"This trial raises fascinating issues regarding heart-failure therapeutics and variations in drug susceptibility among populations," writes Dr Joshua M Hare (Johns Hopkins University, Baltimore, MD) in an editorial accompanying the A-HeFT publication.[2] Whereas ISDN stimulates nitric-oxide signaling in the promotion of endothelial function, hydralazine is a vasodilator and antioxidant that seems to enhance the effects of the organic nitrate, he observes. Moreover, the trial focused on a population based on perceived race that had previously shown signs of gaining special benefit from a specific drug regimen. A-HeFT grew out of a finding that the vasodilator combination appeared to improve HF outcomes in African Americans without showing a striking effect in the larger overall population in a post hoc analysis of the Vasodilator Heart Failure Trial.[3]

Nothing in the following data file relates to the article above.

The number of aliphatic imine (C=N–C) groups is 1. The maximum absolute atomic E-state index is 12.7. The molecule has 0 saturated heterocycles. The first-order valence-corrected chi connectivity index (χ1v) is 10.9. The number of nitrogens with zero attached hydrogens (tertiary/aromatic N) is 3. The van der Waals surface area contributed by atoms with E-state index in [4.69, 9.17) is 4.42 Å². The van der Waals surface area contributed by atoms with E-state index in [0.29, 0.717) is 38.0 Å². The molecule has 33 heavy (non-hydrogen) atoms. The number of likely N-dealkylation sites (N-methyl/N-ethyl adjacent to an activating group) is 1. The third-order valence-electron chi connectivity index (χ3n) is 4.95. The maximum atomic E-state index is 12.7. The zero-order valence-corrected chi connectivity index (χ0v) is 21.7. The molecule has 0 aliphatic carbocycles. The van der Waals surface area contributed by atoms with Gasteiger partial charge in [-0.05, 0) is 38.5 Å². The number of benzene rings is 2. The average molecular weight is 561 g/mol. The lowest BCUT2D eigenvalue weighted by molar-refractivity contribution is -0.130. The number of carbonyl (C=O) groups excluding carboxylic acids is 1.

Other data suggested organic nitrates produce their vasodilatory effects by functioning as nitric-oxide donors and that "endothelial function and bioavailability of nitric oxide may be less robust in blacks than in whites," write Taylor and colleagues in their paper.

 
We need not shy away from the potential benefits of race-conscious therapeutics, but we should manage its downside risks.
 

Thus, the A-HeFT trial's design avoided at least one of the potential pitfalls of conventional trials that encompass large heterogeneous populationsa take-home message based on average results that "may obscure therapeutic efficacy in some subgroups and the lack of such efficacy in others," Taylor and colleagues write.

The trial raises some potentially thorny social and regulatory issues, observes Dr M Gregg Bloche (Johns Hopkins University, Baltimore, MD) in a Perspective published simultaneously with the A-HeFT report.[4] "We need not shy away from the potential benefits of race-conscious therapeutics, but we should manage its downside risks," he writes. Among those risks: